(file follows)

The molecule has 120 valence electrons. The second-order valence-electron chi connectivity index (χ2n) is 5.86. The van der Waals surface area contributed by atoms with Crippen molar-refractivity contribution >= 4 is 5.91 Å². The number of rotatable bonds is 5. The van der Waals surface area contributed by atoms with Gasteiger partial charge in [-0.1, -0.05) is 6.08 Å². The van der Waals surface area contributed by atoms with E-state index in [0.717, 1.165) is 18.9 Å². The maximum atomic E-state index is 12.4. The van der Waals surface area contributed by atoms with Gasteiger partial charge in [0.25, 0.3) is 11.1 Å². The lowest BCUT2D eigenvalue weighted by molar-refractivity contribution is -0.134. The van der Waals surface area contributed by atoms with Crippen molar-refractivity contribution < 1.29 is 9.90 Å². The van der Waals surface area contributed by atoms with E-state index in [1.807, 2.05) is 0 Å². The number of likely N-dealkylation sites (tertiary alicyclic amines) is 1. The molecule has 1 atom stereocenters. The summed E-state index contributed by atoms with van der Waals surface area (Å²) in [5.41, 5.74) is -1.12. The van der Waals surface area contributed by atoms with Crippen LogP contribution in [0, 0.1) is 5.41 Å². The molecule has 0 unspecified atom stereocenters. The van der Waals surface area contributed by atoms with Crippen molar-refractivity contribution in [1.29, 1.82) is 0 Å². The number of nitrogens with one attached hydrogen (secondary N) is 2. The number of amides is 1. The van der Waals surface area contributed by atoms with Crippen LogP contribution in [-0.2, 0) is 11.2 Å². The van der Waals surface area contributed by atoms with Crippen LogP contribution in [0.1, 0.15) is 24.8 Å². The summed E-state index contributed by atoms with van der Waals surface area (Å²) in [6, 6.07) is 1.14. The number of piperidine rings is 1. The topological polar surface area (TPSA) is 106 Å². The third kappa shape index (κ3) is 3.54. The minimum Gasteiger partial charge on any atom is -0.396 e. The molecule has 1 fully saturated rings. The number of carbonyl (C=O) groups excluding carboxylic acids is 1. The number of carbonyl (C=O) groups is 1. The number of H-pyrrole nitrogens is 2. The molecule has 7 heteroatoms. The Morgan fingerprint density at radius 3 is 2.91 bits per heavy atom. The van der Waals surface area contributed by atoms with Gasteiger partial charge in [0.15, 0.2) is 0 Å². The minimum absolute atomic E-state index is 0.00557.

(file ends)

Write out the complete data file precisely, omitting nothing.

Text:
The molecule has 120 valence electrons. The second-order valence-electron chi connectivity index (χ2n) is 5.86. The van der Waals surface area contributed by atoms with Crippen molar-refractivity contribution >= 4 is 5.91 Å². The number of rotatable bonds is 5. The van der Waals surface area contributed by atoms with Gasteiger partial charge in [-0.1, -0.05) is 6.08 Å². The van der Waals surface area contributed by atoms with E-state index in [0.717, 1.165) is 18.9 Å². The maximum atomic E-state index is 12.4. The van der Waals surface area contributed by atoms with Gasteiger partial charge in [0.25, 0.3) is 11.1 Å². The lowest BCUT2D eigenvalue weighted by molar-refractivity contribution is -0.134. The van der Waals surface area contributed by atoms with Crippen molar-refractivity contribution < 1.29 is 9.90 Å². The van der Waals surface area contributed by atoms with E-state index in [1.807, 2.05) is 0 Å². The number of likely N-dealkylation sites (tertiary alicyclic amines) is 1. The molecule has 1 atom stereocenters. The summed E-state index contributed by atoms with van der Waals surface area (Å²) in [5.41, 5.74) is -1.12. The van der Waals surface area contributed by atoms with Crippen LogP contribution in [0, 0.1) is 5.41 Å². The molecule has 0 unspecified atom stereocenters. The van der Waals surface area contributed by atoms with Crippen molar-refractivity contribution in [1.29, 1.82) is 0 Å². The number of nitrogens with one attached hydrogen (secondary N) is 2. The number of amides is 1. The van der Waals surface area contributed by atoms with Crippen LogP contribution in [-0.2, 0) is 11.2 Å². The van der Waals surface area contributed by atoms with Crippen LogP contribution in [0.1, 0.15) is 24.8 Å². The summed E-state index contributed by atoms with van der Waals surface area (Å²) in [6, 6.07) is 1.14. The number of piperidine rings is 1. The topological polar surface area (TPSA) is 106 Å². The third kappa shape index (κ3) is 3.54. The minimum Gasteiger partial charge on any atom is -0.396 e. The molecule has 1 fully saturated rings. The number of carbonyl (C=O) groups excluding carboxylic acids is 1. The number of carbonyl (C=O) groups is 1. The number of H-pyrrole nitrogens is 2. The molecule has 7 heteroatoms. The Morgan fingerprint density at radius 3 is 2.91 bits per heavy atom. The van der Waals surface area contributed by atoms with Gasteiger partial charge in [0.15, 0.2) is 0 Å². The minimum absolute atomic E-state index is 0.00557.